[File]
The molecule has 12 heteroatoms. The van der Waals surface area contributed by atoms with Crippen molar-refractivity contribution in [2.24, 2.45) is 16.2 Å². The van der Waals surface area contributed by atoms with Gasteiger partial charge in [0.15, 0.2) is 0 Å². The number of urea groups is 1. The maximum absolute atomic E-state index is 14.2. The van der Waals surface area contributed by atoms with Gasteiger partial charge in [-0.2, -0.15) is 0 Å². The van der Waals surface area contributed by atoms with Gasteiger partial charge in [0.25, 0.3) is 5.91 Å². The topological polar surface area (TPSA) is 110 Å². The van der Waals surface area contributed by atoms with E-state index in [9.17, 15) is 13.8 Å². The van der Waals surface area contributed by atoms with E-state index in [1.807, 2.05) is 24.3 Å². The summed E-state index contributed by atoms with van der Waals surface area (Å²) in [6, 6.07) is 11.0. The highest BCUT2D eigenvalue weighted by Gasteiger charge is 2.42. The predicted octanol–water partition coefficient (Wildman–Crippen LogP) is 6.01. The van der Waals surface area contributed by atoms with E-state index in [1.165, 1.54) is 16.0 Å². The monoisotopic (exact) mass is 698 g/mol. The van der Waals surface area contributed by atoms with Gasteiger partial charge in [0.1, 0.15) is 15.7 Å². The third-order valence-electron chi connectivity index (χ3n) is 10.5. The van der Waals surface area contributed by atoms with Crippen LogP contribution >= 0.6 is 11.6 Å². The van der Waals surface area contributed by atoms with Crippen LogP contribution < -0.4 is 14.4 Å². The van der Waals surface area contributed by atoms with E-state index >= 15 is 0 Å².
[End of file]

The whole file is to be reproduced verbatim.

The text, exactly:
The molecule has 12 heteroatoms. The van der Waals surface area contributed by atoms with Crippen molar-refractivity contribution in [2.24, 2.45) is 16.2 Å². The van der Waals surface area contributed by atoms with Gasteiger partial charge in [0.15, 0.2) is 0 Å². The number of urea groups is 1. The maximum absolute atomic E-state index is 14.2. The van der Waals surface area contributed by atoms with Gasteiger partial charge in [-0.2, -0.15) is 0 Å². The van der Waals surface area contributed by atoms with Gasteiger partial charge in [0.25, 0.3) is 5.91 Å². The topological polar surface area (TPSA) is 110 Å². The van der Waals surface area contributed by atoms with E-state index in [9.17, 15) is 13.8 Å². The van der Waals surface area contributed by atoms with E-state index in [1.807, 2.05) is 24.3 Å². The summed E-state index contributed by atoms with van der Waals surface area (Å²) in [6, 6.07) is 11.0. The highest BCUT2D eigenvalue weighted by Gasteiger charge is 2.42. The predicted octanol–water partition coefficient (Wildman–Crippen LogP) is 6.01. The van der Waals surface area contributed by atoms with E-state index in [1.165, 1.54) is 16.0 Å². The monoisotopic (exact) mass is 698 g/mol. The van der Waals surface area contributed by atoms with Gasteiger partial charge in [0.1, 0.15) is 15.7 Å². The third-order valence-electron chi connectivity index (χ3n) is 10.5. The van der Waals surface area contributed by atoms with Crippen LogP contribution >= 0.6 is 11.6 Å². The van der Waals surface area contributed by atoms with Crippen LogP contribution < -0.4 is 14.4 Å². The van der Waals surface area contributed by atoms with E-state index >= 15 is 0 Å².